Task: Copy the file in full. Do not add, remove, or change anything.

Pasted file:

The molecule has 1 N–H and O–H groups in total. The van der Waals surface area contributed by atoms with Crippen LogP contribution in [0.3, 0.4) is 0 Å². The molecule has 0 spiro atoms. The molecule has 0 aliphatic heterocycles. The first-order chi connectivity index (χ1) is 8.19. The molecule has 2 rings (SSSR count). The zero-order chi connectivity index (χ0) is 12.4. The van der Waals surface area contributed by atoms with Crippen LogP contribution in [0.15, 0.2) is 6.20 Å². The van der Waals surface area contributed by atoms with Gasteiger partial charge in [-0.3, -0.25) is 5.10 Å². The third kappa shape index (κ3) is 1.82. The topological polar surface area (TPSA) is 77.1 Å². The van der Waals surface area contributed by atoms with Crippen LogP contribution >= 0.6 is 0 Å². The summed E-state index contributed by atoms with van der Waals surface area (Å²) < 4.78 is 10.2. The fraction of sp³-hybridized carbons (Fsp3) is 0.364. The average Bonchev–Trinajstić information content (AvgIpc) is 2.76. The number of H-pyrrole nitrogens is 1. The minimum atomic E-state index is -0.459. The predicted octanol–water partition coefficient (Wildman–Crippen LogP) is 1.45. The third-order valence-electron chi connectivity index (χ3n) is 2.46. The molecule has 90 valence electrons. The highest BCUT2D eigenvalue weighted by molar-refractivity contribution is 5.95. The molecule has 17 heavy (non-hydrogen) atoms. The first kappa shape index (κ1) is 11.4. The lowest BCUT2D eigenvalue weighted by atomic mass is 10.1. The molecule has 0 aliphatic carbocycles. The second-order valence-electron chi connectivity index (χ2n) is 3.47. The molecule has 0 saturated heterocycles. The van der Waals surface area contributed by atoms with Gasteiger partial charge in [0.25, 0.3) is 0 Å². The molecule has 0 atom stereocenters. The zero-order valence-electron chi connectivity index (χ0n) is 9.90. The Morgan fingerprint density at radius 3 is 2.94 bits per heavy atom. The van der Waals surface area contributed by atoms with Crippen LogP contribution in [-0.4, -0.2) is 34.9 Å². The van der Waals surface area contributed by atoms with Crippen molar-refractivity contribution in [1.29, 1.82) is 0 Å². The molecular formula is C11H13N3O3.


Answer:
The molecule has 1 N–H and O–H groups in total. The van der Waals surface area contributed by atoms with Crippen LogP contribution in [0.3, 0.4) is 0 Å². The molecule has 0 spiro atoms. The molecule has 0 aliphatic heterocycles. The first-order chi connectivity index (χ1) is 8.19. The molecule has 2 rings (SSSR count). The zero-order chi connectivity index (χ0) is 12.4. The van der Waals surface area contributed by atoms with Crippen LogP contribution in [0.15, 0.2) is 6.20 Å². The van der Waals surface area contributed by atoms with Gasteiger partial charge in [-0.3, -0.25) is 5.10 Å². The third kappa shape index (κ3) is 1.82. The topological polar surface area (TPSA) is 77.1 Å². The van der Waals surface area contributed by atoms with Crippen LogP contribution >= 0.6 is 0 Å². The summed E-state index contributed by atoms with van der Waals surface area (Å²) < 4.78 is 10.2. The fraction of sp³-hybridized carbons (Fsp3) is 0.364. The average Bonchev–Trinajstić information content (AvgIpc) is 2.76. The number of H-pyrrole nitrogens is 1. The minimum atomic E-state index is -0.459. The predicted octanol–water partition coefficient (Wildman–Crippen LogP) is 1.45. The third-order valence-electron chi connectivity index (χ3n) is 2.46. The molecule has 90 valence electrons. The highest BCUT2D eigenvalue weighted by molar-refractivity contribution is 5.95. The molecule has 17 heavy (non-hydrogen) atoms. The first kappa shape index (κ1) is 11.4. The lowest BCUT2D eigenvalue weighted by atomic mass is 10.1. The molecule has 0 aliphatic carbocycles. The second-order valence-electron chi connectivity index (χ2n) is 3.47. The molecule has 0 saturated heterocycles. The van der Waals surface area contributed by atoms with Gasteiger partial charge in [0.25, 0.3) is 0 Å². The molecule has 0 atom stereocenters. The zero-order valence-electron chi connectivity index (χ0n) is 9.90. The Morgan fingerprint density at radius 3 is 2.94 bits per heavy atom. The van der Waals surface area contributed by atoms with Crippen LogP contribution in [-0.4, -0.2) is 34.9 Å². The van der Waals surface area contributed by atoms with Crippen molar-refractivity contribution in [1.29, 1.82) is 0 Å². The molecular formula is C11H13N3O3.